Former Access Press contributing writer Nicole Taras died August 2 at her Twin Cities home. She had been ill for several months. She was 45 years old. Taras was known as Nicole Roberts when she wrote for Access Press. She wrote the “Hello Nicole” advice column for the newspaper from June 1991 until
February 2002. She answered readers’ questions and shared advice on a wide range of issues centering on life with disabilities. She often wrote about the need for people with disabilities to be treated with kindness and dignity.
Another theme of the “Hello Nicole” column was that of encouraging readers to pursue their dreams. She also urged readers to be direct and open with others when discussing disability issues, as a means of promoting greater understanding.
Taras left the newspaper to pursue other writing opportunities. She was a prolific writer. Her writing included an award-winning play about her life, which was staged off-Broadway and at the Kennedy Center in Washington, D.C. She also wrote news articles, prose and poetry, and blogged about her work.
She worked extensively as a psychic, animal communicator and healer, under the business name Relying on Joy. Taras did public speaking, giving talks throughout the region.
Taras was diagnosed with spinal muscular atrophy as a toddler. Her parents were told she wouldn’t live past the age of five years. She discovered her ability to telepathically communicate with animals as a young child and after that began communicating with spirits. By age 10 she was doing psychic readings. She frequently spoke and wrote about her out-of-body experiences, encounters with angels, healing and psychic connections.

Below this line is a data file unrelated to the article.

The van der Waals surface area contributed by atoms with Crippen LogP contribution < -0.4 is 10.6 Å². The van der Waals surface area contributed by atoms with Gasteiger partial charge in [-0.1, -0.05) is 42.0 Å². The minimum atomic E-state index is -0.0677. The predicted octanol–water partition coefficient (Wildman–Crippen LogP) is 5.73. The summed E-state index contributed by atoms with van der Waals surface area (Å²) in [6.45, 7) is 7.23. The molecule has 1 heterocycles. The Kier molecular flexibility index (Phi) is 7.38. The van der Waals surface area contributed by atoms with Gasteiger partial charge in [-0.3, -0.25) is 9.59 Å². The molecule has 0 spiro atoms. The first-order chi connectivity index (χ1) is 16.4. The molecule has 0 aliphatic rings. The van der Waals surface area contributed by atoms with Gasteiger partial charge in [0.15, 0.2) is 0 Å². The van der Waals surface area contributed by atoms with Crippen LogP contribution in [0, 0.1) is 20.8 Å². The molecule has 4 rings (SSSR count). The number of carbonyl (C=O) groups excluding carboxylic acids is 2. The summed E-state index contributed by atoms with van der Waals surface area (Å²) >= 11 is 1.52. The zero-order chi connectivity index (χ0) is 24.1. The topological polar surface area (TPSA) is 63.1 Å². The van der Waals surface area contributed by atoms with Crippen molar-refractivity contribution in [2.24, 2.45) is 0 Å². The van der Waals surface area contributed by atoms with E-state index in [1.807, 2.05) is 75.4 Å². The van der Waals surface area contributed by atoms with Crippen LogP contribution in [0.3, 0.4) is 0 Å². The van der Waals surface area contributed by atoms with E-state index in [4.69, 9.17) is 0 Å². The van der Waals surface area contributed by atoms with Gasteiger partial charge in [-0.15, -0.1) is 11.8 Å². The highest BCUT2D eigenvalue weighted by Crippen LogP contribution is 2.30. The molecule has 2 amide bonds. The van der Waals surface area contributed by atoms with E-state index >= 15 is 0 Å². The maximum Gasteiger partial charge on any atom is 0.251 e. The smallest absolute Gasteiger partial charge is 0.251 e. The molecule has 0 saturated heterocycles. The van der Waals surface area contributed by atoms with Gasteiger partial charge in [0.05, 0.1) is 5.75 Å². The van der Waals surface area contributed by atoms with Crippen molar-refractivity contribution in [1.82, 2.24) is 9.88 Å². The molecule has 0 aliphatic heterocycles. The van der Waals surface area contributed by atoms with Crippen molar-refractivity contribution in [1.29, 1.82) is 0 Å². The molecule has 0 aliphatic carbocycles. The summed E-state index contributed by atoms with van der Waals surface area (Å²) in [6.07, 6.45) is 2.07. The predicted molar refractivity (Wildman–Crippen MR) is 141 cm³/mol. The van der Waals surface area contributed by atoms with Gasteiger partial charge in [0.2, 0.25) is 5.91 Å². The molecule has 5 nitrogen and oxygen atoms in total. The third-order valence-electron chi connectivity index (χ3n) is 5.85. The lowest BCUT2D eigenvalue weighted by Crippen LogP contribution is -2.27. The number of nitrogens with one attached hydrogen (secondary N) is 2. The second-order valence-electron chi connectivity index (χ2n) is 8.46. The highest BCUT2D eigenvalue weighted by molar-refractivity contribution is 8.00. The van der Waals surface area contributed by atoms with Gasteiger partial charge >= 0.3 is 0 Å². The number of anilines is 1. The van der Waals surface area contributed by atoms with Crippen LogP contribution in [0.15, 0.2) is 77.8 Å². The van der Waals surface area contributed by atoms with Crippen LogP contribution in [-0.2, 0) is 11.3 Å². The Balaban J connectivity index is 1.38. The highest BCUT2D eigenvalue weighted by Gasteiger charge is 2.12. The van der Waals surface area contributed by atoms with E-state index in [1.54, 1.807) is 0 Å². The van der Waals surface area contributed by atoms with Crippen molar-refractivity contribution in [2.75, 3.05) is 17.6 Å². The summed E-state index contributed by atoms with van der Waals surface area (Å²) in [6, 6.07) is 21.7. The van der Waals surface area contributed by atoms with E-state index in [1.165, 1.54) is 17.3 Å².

In a letter released after her death, Taras stated, “Please know that whatever happened to cause my death, I am certainly not suffering any longer. I have absolute trust in the afterlife and feel excitement at the prospect of attaining freedom from this body and spending some respite time in the spirit realm. I know that probably sounds strange to some people but we all will have our day and it is as natural as birth and a guaranteed ticket to freedom.”
She is survived by her husband, Tyler Frank, and many friends and family members. Services had not been scheduled when Access Press went to press. Taras asked that memorial contributions be given to humane societies. She also urged that people eat a vegan or vegetarian diet as a tribute, because of her lifelong love for animals.
Access Press encourages readers to contact the newspaper when members of Minnesota’s disability community pass away. Obituaries may be sent to firstname.lastname@example.org If an obituary is not available, newspaper staff appreciate a funeral home or family member contact. Pictures of the deceased are always welcomed, preferably in electronic format. Email or call 651-644-2133 if there are questions.